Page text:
Frequently asked questions


Q-    My muffler is already tapped for smoke can I use the existing port?

A-    Many mufflers come pre tapped with smoke ports from the factory. Typical  smoke nipples inject a stream of oil straight through the fitting. BDS atomizing nozzles spray at roughly a 45° angle to the centerline of the nozzle. For best smoke performance, a new tapped hole positioned to direct the spray of smoke fluid across the exhaust port window opening.  Just not up and into the engine cylinder or onto the piston face.  This will produce the best results for your smoke system.   

Q-    Do I really need a check valve?

A-     A check valve will prevent siphoning of smoke fluid through your pump which can lead to smoke run-on when the smoke pump is switched OFF.  A delay or lag time can then be experienced when switching the smoke ON again as your re-priming the line.  Positioning a check valve just before the smoke nozzle will eliminate the lag time and provide more positive smoke switching at precise timing during your routine.

Q-     I’m setting up a twin cylinder setup and plumbing diagram shows multiple check valves. Why?

A-     A single check valve before a tee fitting split or no check valve at all will allow venting through the straight portion of the tee fitting leading to each nozzle. Uneven exhaust back pressure between cylinders can cause pressure or a venting action to force smoke fluid to the weaker cylinder. This can result in smoke run-on from one muffler or a loss of smoke line prime meaning slow smoke ON switching.  Some smoke pumps advertise no check valve required-  This is true for keeping the pump head primed, but this does not account for the inherent venting action of multiple nozzles when fed from a single supply line and tee fitting from the pump output.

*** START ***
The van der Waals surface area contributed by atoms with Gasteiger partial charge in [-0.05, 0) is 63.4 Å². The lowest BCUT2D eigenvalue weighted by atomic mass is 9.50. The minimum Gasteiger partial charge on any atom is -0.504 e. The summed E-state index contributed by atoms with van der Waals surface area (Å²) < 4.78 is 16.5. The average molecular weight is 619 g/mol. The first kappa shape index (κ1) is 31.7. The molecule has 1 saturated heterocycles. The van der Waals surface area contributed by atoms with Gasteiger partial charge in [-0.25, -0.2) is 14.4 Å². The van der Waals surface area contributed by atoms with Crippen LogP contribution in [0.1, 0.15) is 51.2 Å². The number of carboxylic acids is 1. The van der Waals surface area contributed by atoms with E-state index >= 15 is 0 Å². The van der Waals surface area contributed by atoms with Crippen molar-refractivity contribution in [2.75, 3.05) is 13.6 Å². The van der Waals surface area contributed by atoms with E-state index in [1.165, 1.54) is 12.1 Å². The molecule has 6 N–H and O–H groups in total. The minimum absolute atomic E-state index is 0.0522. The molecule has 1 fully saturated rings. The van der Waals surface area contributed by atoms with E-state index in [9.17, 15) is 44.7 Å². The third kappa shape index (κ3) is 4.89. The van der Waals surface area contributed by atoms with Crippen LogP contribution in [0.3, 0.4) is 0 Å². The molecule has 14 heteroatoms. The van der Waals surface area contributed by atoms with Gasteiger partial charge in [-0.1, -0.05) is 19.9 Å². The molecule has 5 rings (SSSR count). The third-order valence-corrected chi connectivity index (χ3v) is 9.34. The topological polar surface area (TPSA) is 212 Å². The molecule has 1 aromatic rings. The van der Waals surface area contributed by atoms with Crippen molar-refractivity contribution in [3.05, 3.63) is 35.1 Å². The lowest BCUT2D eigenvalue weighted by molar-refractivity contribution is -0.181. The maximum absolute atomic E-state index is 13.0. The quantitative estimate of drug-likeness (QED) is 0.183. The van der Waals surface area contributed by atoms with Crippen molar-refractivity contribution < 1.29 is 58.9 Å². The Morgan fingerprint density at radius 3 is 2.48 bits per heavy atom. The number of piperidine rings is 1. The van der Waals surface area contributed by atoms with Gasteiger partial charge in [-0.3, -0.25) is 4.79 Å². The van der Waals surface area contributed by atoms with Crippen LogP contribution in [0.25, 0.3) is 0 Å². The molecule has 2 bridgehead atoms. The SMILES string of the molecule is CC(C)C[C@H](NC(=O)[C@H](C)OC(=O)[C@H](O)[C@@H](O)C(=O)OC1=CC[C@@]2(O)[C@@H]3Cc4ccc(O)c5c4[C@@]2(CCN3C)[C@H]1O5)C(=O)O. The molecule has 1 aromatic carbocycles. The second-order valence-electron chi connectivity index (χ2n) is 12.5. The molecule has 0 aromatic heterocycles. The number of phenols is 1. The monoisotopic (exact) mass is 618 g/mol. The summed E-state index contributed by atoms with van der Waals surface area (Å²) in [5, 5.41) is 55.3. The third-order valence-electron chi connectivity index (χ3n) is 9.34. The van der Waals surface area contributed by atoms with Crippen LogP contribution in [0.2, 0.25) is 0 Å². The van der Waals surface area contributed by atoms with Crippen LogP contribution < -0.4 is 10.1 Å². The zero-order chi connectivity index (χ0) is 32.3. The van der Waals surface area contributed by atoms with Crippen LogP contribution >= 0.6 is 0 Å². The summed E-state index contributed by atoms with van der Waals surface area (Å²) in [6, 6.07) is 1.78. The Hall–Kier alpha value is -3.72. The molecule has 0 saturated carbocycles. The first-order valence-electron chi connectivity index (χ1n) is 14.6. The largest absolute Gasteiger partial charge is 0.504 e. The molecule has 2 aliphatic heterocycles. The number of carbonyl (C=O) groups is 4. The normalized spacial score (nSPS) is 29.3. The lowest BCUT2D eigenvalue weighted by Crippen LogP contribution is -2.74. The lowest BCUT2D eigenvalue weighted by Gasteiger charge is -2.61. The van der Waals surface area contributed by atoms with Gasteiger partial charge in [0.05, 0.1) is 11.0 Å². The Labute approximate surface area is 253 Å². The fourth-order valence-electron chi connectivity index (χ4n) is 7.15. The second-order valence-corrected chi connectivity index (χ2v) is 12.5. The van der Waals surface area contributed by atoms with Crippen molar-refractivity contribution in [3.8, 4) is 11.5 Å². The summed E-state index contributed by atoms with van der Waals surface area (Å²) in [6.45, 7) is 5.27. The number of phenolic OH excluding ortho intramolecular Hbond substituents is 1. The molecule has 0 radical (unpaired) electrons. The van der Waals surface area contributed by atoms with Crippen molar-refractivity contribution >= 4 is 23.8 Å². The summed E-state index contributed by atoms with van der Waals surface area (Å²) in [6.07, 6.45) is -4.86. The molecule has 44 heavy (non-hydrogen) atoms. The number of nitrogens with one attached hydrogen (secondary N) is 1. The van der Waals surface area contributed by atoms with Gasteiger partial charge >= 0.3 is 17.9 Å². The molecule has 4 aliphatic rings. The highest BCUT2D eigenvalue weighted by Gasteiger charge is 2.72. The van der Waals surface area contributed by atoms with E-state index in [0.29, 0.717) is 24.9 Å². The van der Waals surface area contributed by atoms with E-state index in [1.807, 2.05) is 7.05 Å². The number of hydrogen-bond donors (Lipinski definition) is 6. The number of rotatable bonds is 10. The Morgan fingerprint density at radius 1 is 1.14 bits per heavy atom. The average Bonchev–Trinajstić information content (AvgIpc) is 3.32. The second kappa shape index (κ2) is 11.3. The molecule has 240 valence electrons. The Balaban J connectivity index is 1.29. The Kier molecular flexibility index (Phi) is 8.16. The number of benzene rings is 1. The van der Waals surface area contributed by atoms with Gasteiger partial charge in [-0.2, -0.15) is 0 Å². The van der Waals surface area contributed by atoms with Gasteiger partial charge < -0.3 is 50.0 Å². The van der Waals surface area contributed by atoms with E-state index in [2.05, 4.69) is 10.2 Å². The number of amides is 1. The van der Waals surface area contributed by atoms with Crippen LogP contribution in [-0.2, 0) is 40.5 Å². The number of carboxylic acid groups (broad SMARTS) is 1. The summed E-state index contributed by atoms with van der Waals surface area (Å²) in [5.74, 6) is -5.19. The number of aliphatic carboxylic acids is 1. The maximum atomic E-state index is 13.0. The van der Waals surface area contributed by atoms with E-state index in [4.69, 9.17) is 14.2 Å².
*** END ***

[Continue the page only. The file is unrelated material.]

** Equal lengths of smoke tubing after the tee fitting & through the check valves,  continuing to  the smoke nozzles is also very important in maintaining equal back pressure.

Q-     Do nozzles require cleaning?  

A-      If running a rich fuel  premix ratio nozzles can occasionally carbon up.  This can be more common on 4 stroke engines.  Most nozzles can run for years without issues. A good practice is to remove and inspect smoke nozzles at the end of a flying season just as you would inspect or exchange fuel lines. If nozzles should require cleaning a simple soak in a carb dip such as barrymans carb dip and a scrub with a fine wire stainless steel or brass brush works well. A pipe cleaner and acetone can be used to clean the nozzle interior followed by a careful backflush of compressed air.  More aggressive cleaning risks damaging the nozzle and spray pattern. Please never pick or poke anything into the tip of your nozzle.  The tip can be damaged and spray pattern compromised.